Philip Heilman came to Guthrie in 1890 and started the Guthrie Tent Awning and Harness Company. This ornate house was designed by Joseph Pierre Foucart and was one of the first masonry homes in the territory. We were told the first floor walls were especially thick ... owing to Heilman's fear of tornadoes.
We toured Guthrie’s historic neighborhoods in an antique trolley. This added to the ambience of riding down the brick streets that are lined with hundred year old trees and an eclectic mix of vintage homes. As our guide told amusing anecdotes, we soon learned that just about every house in town has a story, from the modest "shot gun" cottages to the elaborate mansions.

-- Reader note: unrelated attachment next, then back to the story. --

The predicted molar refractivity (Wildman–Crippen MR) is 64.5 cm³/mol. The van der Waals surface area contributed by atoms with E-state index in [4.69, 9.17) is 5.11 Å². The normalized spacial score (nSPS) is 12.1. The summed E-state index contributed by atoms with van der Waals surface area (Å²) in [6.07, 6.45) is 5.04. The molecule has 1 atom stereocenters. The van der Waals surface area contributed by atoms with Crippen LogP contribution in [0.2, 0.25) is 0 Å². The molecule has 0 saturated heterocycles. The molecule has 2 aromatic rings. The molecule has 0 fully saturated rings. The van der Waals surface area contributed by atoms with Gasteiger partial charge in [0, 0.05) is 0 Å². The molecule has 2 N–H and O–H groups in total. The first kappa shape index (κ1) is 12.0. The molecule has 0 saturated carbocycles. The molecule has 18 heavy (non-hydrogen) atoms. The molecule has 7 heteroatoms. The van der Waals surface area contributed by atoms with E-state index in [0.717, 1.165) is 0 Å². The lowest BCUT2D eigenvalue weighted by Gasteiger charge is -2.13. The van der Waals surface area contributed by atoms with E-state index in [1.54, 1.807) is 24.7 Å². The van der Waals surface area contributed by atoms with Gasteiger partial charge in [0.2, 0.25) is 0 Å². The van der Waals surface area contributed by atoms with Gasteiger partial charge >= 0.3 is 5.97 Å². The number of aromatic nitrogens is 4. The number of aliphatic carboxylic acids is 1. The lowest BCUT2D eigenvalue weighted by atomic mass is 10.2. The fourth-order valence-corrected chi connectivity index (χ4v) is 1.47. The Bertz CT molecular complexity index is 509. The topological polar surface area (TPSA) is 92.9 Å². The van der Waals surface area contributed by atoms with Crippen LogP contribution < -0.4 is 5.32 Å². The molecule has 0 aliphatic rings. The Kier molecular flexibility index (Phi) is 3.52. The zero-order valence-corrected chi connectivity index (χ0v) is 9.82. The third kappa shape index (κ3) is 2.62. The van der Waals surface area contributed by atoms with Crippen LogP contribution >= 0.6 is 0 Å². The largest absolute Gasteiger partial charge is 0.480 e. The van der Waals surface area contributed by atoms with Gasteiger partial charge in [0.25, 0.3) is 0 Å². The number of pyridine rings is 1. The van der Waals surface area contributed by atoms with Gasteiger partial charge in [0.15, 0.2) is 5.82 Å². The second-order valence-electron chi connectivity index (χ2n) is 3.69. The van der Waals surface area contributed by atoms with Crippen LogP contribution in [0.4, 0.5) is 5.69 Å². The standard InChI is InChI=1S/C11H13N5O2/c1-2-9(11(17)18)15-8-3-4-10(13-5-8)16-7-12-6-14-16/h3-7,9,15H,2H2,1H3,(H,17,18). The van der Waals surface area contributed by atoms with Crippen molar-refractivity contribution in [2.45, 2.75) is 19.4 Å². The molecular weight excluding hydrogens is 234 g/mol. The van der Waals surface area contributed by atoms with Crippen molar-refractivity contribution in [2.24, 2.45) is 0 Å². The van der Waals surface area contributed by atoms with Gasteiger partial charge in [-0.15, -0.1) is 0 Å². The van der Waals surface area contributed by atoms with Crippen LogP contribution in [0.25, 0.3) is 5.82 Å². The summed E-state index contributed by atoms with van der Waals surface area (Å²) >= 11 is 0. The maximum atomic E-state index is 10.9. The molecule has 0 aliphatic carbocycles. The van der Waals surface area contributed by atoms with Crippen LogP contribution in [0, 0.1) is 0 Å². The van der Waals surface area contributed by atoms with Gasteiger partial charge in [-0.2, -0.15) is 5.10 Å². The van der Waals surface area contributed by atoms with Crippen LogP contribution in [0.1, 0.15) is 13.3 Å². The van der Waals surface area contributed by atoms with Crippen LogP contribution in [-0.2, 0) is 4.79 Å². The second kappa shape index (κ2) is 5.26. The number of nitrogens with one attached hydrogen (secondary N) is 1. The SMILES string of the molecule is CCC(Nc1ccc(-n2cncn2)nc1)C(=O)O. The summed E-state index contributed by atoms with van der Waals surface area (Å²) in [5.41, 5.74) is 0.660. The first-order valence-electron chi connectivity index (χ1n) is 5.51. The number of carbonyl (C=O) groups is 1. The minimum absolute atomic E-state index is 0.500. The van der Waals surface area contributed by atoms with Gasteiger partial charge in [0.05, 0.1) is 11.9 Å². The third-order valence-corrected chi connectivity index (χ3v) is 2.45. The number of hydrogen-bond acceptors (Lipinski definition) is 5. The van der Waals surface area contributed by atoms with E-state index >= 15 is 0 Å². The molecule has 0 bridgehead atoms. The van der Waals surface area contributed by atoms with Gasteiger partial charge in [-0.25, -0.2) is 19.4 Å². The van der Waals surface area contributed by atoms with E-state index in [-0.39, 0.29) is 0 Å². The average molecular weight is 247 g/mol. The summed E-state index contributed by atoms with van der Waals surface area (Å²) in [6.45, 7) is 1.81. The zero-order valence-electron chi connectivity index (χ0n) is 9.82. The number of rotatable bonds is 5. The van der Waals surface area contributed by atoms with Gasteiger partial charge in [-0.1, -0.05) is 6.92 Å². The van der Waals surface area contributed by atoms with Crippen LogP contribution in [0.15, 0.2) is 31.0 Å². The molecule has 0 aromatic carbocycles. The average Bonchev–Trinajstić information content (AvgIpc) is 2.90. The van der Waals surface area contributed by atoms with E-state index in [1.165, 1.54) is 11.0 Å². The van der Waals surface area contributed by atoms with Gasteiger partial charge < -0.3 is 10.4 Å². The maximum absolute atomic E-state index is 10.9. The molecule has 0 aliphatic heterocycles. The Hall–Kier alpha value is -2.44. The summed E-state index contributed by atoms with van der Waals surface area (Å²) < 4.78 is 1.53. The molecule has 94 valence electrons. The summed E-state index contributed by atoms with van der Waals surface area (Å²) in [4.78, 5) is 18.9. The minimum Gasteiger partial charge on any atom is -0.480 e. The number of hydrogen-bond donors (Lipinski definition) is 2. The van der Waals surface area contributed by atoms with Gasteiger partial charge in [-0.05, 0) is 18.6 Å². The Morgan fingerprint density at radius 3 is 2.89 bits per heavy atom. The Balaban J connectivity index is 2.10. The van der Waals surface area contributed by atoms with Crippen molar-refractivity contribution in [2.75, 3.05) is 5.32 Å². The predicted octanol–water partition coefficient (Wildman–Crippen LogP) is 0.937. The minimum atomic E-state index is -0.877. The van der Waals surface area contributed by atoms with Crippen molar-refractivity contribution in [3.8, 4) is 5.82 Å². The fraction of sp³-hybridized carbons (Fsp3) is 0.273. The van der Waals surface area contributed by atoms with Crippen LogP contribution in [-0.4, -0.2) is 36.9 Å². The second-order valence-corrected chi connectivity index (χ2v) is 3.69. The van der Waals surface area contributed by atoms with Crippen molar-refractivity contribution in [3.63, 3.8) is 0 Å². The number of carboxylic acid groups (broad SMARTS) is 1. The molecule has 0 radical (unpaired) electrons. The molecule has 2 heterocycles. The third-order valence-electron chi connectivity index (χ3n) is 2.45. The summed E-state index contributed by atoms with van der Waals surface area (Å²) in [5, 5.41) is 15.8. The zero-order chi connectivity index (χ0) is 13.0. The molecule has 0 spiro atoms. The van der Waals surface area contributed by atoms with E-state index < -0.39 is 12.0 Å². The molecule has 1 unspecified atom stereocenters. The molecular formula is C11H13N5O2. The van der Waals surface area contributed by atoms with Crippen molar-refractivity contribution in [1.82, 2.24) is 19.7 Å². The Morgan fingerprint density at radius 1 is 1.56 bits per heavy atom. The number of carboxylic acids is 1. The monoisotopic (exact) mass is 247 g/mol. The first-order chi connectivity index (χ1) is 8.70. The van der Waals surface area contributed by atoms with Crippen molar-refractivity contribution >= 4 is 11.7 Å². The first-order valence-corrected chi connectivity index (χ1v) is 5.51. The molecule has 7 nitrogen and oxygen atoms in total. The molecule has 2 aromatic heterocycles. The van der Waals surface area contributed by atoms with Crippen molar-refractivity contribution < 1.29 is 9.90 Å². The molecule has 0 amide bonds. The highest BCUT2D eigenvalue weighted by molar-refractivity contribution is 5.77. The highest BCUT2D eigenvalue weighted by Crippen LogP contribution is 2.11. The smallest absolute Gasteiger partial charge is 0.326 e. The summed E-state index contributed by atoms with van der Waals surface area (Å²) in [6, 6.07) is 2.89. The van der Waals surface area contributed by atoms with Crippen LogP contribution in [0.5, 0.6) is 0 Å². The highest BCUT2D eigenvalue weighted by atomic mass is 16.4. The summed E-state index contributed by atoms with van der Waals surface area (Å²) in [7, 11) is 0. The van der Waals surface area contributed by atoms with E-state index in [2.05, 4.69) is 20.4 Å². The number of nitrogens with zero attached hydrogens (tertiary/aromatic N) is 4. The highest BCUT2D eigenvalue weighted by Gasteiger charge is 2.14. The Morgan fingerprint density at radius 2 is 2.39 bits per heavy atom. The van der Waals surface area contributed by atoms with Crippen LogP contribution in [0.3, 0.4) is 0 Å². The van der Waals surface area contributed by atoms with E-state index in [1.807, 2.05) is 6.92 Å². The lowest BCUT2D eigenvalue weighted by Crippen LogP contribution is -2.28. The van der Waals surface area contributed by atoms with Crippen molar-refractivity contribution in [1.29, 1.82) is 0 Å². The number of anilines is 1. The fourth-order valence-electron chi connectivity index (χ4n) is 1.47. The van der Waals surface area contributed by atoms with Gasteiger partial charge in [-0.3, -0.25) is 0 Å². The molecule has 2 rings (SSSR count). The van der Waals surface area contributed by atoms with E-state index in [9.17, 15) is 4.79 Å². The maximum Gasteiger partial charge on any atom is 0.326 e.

Joseph McElhinney House (1910) — 716 East Noble
McElhinney made his fortune in the wholesale produce market.
This is another home designed by J.P. Foucart ... located at the corner of Maple & Warner.
Built in 1922, this enormous mansion was once the Masonic Home for Children. Known as the Providence House, it is now privately owned. This magnificent home includes an indoor gymnasium and Olympic size pool. Now that’s living!
This cute cottage located at 421 East Logan is a Sears Catalog Home. Click here to learn more.
This B&B known as the Seely House, was on the market for $399,000 during our visit. The owner was kind enough to invite Danny in for a tour of the ground floor.
This wonderful Tutor Revival at 324 N. Capitol was once home to Roiling Price who made his fortune in lumber. Hmm ... a brick house for a lumber baron?
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